Shivkumar Sharma goes back to the time when Silsila was being announced, and they had just been signed on as music directors for the film. ‘There was a lot of criticism at the time, with people asking why classical musicians were being asked to score music; were we diluting our art for commercial reasons? We realized we had to rise to the occasion. We spent many sessions with Yash-ji, discussing situations, locations, story. He gave us the screenplay which we read carefully. We asked for two weeks, and sat together at home and composed the songs. Sahir was contacted to write the songs, but he was not able to fit himself into the schedule. So, after a lot of consideration, Javed Akhtar was taken on. It was his first assignment as a film writer.’
Most directors may have hesitated before or worried after signing three new talents to work on the music, but Yash Chopra has decided to take the gamble. He agrees to the large assortment of instruments that the music directors want. While the flute and the santoor have their pride of place in the compositions, the role of other instruments in creating the mood and melody is not ignored either.
Shiv–Hari now bring in their own innovations. Hariprasad suggests Amitabh should sing. ‘Allahabad ka hai, use gava diya, jaise gale me haat dal ke,’ he recollects. The song they wanted him to sing was a Hori. ‘Then Yash-ji suggested, “Ask his father to write the song, a UP-style Hori.” We asked Amitabh, he was happy. Harivanshrai-ji was in Bombay at that time, so he was requested. Within an hour, the song was written, adapted from a song sung in rural UP. He wasted no time at all, especially since his son was to sing it,’ Hariprasad says, laughing.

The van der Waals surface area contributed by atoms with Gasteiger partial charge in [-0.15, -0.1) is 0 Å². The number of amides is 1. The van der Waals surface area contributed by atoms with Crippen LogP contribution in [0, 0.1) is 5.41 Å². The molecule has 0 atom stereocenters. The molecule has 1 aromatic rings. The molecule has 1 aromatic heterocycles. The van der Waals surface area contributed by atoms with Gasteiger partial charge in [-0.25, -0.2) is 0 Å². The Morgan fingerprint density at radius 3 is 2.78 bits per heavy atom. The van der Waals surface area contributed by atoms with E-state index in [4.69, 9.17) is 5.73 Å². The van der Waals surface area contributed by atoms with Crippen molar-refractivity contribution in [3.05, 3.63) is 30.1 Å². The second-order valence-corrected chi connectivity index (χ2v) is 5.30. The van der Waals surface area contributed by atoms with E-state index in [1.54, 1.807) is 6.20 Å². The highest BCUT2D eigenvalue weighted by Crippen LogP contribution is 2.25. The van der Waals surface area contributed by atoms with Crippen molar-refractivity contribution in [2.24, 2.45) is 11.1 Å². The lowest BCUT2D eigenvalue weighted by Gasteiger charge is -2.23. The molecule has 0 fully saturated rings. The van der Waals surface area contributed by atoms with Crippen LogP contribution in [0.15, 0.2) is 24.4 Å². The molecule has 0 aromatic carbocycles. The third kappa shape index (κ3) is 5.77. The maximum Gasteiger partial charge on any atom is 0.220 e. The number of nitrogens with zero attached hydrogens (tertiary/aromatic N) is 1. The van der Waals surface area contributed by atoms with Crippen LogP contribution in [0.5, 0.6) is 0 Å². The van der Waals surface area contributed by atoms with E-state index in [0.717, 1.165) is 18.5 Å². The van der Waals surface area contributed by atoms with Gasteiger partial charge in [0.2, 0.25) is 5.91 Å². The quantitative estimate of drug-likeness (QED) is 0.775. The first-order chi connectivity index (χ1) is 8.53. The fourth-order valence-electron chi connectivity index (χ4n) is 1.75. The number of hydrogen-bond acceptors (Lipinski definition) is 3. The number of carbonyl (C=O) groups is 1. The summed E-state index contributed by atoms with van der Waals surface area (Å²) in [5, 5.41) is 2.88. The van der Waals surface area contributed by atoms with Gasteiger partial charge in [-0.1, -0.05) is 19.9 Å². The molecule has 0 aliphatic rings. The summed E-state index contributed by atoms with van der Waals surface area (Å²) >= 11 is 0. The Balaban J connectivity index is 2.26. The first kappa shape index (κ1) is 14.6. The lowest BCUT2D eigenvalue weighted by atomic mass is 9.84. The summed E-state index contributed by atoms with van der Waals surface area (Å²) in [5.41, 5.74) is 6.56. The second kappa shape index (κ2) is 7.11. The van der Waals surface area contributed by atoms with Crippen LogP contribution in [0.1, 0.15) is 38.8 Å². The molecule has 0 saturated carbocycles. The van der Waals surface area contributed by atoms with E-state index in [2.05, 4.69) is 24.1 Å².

He remembers the hard work that Amitabh put in before the recording. ‘He practised it well; the singing, movements, everything. And he got the inflections perfectly.’ ‘Rang barse’, which is heard on every loudspeaker across India on Holi, has long outlived the film. It is a dramatic moment in the film, where a slightly tipsy-with-bhang Amitabh throws caution to the winds and lets everyone within earshot know that he and Rekha are lovers. The dramatic twist comes from the fact that both Jaya and Sanjeev are also listening to the Hori-ditty-turned-confession, and squirming with embarrassment.
‘Whether it is an ad film of thirty seconds or a full-fledged song number, he would work hard on all of it,’ Hariprasad says of Amitabh Bachchan. ‘He has earned his status because of this combination of talent and hard work.’ Coming from a man who spent nights learning music after a full day’s work, and who practises on his flute for hours on end, this is praise indeed.
The other Amitabh song, ‘Neela aasman so gaya’, is tougher. ‘We had planned two versions, one by Lata, the other by Amitabh. We gave him a low base so it would be easier, and would also bring out the pathos in his voice. It worked.’ Incidentally, the song developed from a tune Amitabh was humming. Snatches from a song reportedly shared by Shammi Kapoor. In the master flautist’s words, ‘I liked the sound of the tune, told him to sing it to us, and developed it into a full-fledged song.’